!Object of play
This format for brainstorming compresses the essentials of an ideation session into one short format. Te numbers 3-12-3 refer to the amount of time in minutes given to each of three activities: 3 minutes for generating a pool of observations, 12 for combining 
those observations into rough concepts, and 3 again for presenting the concepts back to a group.
Essential to this format is strict time keeping. Te “ticking clock” forces spontaneous, quick-fre decisions and doesn’t allow for overthinking. With this in mind, a group that is typically heavily measured in its thought process will beneft the most from this exercise but will also be the hardest to engage.

Given its short duration (30 minutes total for 10 participants), 3-12-3 Brainstorming can be used as an energizer before diving into a longer exercise or as a standalone, zero-prep activity. It works equally well in generating new ideas as improvements to existing ones.
!Number of players
Tis is a fast exercise that gets slower as more participants are added. With up to 10 participants working as partners, the speed of the exercise makes it an energy builder. Working beyond 10 may require creating groups of three instead of pairs to keep from 
getting slowed down.
!Duration of play
21–30 minutes, depending on number of participants
!How to play
You will need a topic on which to brainstorm ideas, boiled down to two words. Tis 
could be an existing problem, such as “energy efciency,” or it could be focused on creating something new, such as “tomorrow’s television.”

Although the two words could be presented as a full challenge question, such as “How will tomorrow’s television work?” it is best to avoid doing this right away. By focusing on two words that signify the topic, you will aim to evoke thinking about its defning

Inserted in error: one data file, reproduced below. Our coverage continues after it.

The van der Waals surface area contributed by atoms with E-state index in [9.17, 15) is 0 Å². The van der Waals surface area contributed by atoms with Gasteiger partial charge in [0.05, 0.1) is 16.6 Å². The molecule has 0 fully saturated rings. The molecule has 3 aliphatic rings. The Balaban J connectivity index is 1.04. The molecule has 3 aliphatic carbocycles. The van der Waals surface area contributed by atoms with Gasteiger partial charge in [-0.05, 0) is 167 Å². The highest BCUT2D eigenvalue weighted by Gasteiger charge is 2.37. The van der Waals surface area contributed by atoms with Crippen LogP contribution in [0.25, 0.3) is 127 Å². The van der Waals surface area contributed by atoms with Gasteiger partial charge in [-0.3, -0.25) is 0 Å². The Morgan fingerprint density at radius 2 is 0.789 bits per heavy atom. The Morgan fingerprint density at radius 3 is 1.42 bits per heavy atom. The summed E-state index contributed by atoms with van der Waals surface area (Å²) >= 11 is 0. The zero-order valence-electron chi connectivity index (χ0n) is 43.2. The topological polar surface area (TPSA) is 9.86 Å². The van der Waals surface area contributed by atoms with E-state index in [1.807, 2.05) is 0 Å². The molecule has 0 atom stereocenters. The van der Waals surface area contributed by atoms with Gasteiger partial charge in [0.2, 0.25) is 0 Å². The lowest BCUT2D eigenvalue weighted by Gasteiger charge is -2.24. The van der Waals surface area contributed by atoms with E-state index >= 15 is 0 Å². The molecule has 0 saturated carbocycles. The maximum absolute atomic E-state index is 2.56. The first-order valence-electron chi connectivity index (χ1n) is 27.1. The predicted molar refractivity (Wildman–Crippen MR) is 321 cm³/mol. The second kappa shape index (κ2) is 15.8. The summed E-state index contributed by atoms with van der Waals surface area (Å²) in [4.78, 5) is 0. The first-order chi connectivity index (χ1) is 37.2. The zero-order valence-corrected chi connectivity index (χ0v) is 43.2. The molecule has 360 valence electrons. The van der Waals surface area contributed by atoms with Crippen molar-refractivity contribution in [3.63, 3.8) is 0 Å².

aspects frst, before moving into new concepts or proposing solutions.

To set up the game, distribute a stack of index cards and markers to all the participants. Everyone should have a fair number of cards available. Te game should begin immediately afer the rules have been explained.

* ''3 Minutes: Generate a Pool of Aspects.''
** For the frst three minutes of the exercise, participants are asked to think about the characteristics of the topic at hand and to 
write down as many of them as they can on separate index cards.
** It may accelerate the group’s process to think in terms of “nouns and verbs” that come to mind when thinking about the subject, or to free-associate. As in all brainstorming, no filtering should be put on this phase, in which the goal is a large pool of aspects in a small window of three minutes.
* ''12 Minutes: Develop Concepts.''
** At this point the group is divided into pairs. Each team draws three cards randomly from the pool. With these as thought starters, the teams now have 12 minutes to develop a concept to present back to the larger group.
** If the two topic words are sufcient to explain the challenge, the clock starts and the teams begin.
** If there is any doubt, reveal a more feshed-out version of the topic’s focus, such as “How will we become more energy-efcient next quarter?”
** In developing concepts to present, teams may create rough sketches, prototypes, or other media—the key is in preparing for a short (three-minute maximum) presentation of their concept back to the group.
* ''3 Minutes: Make Presentations''.
** When presenting to the larger group, teams may reveal the cards that they drew and how the cards infuenced their thinking. Again, tight time keeping is critical here—every team should have a maximum of three minutes to present their concept.
** After every team has presented, the entire group may refect on what was uncovered.
Speed is key. Many traditional brainstorming techniques can be slowed down or fouled entirely when time is not of the essence, despite the best intentions of participants.  Additionally, speed helps prove the value of what can be accomplished in short bursts—ofen the important aspects of good ideas can be captured very quickly and do not require laborious discussion before frst coming to light.

Afer presenting concepts back to the group, teams may do a number of things. They may dig deeper on an individual concept or try to integrate the ideas into each other. They may vote or rank the concepts to decide on which to spend more time developing. 
Ofen, concepts coming out of this exercise are more memorable to the participants, who are bonded in the time-driven stress of creating together.

//The 3-12-3 Brainstorm game is credited to James Macanufo//

From the book: [[Gamestorming - A Playbook for innovators, Rulebreakers and Changemakers]]
Wed, 17 Nov 2010 21:30:19 GMT
Wed, 17 Nov 2010 21:30:19 GMT